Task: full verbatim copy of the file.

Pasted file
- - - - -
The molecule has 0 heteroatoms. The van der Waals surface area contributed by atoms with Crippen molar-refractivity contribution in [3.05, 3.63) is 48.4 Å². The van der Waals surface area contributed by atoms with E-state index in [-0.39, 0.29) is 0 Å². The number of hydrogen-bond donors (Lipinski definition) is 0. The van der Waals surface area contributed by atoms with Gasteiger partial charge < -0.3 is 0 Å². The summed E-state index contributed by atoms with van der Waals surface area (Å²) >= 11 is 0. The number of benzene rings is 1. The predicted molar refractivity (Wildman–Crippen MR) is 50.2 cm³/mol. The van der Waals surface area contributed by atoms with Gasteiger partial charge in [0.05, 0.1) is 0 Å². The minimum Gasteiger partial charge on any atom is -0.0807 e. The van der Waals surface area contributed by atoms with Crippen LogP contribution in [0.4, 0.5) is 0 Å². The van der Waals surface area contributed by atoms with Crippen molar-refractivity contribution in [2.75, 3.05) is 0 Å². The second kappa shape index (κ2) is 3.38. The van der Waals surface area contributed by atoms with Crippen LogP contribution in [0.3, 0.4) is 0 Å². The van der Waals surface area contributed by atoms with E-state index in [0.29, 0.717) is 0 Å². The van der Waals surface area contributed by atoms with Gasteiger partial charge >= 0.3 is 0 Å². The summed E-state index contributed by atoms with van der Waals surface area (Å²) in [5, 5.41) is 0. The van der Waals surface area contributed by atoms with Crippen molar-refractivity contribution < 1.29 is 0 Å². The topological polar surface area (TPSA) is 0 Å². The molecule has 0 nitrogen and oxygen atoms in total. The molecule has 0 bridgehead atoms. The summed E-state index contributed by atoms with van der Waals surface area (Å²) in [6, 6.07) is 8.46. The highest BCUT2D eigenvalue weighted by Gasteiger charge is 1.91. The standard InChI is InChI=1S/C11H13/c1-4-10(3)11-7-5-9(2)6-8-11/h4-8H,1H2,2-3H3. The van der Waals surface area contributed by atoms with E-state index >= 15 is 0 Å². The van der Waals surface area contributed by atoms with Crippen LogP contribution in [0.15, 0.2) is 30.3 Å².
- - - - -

The molecule has 0 heteroatoms. The van der Waals surface area contributed by atoms with Crippen molar-refractivity contribution in [3.05, 3.63) is 48.4 Å². The van der Waals surface area contributed by atoms with E-state index in [-0.39, 0.29) is 0 Å². The number of hydrogen-bond donors (Lipinski definition) is 0. The van der Waals surface area contributed by atoms with Gasteiger partial charge < -0.3 is 0 Å². The summed E-state index contributed by atoms with van der Waals surface area (Å²) >= 11 is 0. The number of benzene rings is 1. The predicted molar refractivity (Wildman–Crippen MR) is 50.2 cm³/mol. The van der Waals surface area contributed by atoms with Gasteiger partial charge in [0.05, 0.1) is 0 Å². The minimum Gasteiger partial charge on any atom is -0.0807 e. The van der Waals surface area contributed by atoms with Crippen LogP contribution in [0.4, 0.5) is 0 Å². The van der Waals surface area contributed by atoms with Crippen molar-refractivity contribution in [2.75, 3.05) is 0 Å². The second kappa shape index (κ2) is 3.38. The van der Waals surface area contributed by atoms with Crippen LogP contribution in [0.3, 0.4) is 0 Å². The van der Waals surface area contributed by atoms with E-state index in [0.29, 0.717) is 0 Å². The van der Waals surface area contributed by atoms with Gasteiger partial charge >= 0.3 is 0 Å². The summed E-state index contributed by atoms with van der Waals surface area (Å²) in [5, 5.41) is 0. The van der Waals surface area contributed by atoms with Crippen molar-refractivity contribution < 1.29 is 0 Å². The topological polar surface area (TPSA) is 0 Å². The molecule has 0 nitrogen and oxygen atoms in total. The molecule has 0 bridgehead atoms. The summed E-state index contributed by atoms with van der Waals surface area (Å²) in [6, 6.07) is 8.46. The highest BCUT2D eigenvalue weighted by Gasteiger charge is 1.91. The standard InChI is InChI=1S/C11H13/c1-4-10(3)11-7-5-9(2)6-8-11/h4-8H,1H2,2-3H3. The van der Waals surface area contributed by atoms with E-state index >= 15 is 0 Å². The van der Waals surface area contributed by atoms with Crippen LogP contribution in [0.15, 0.2) is 30.3 Å².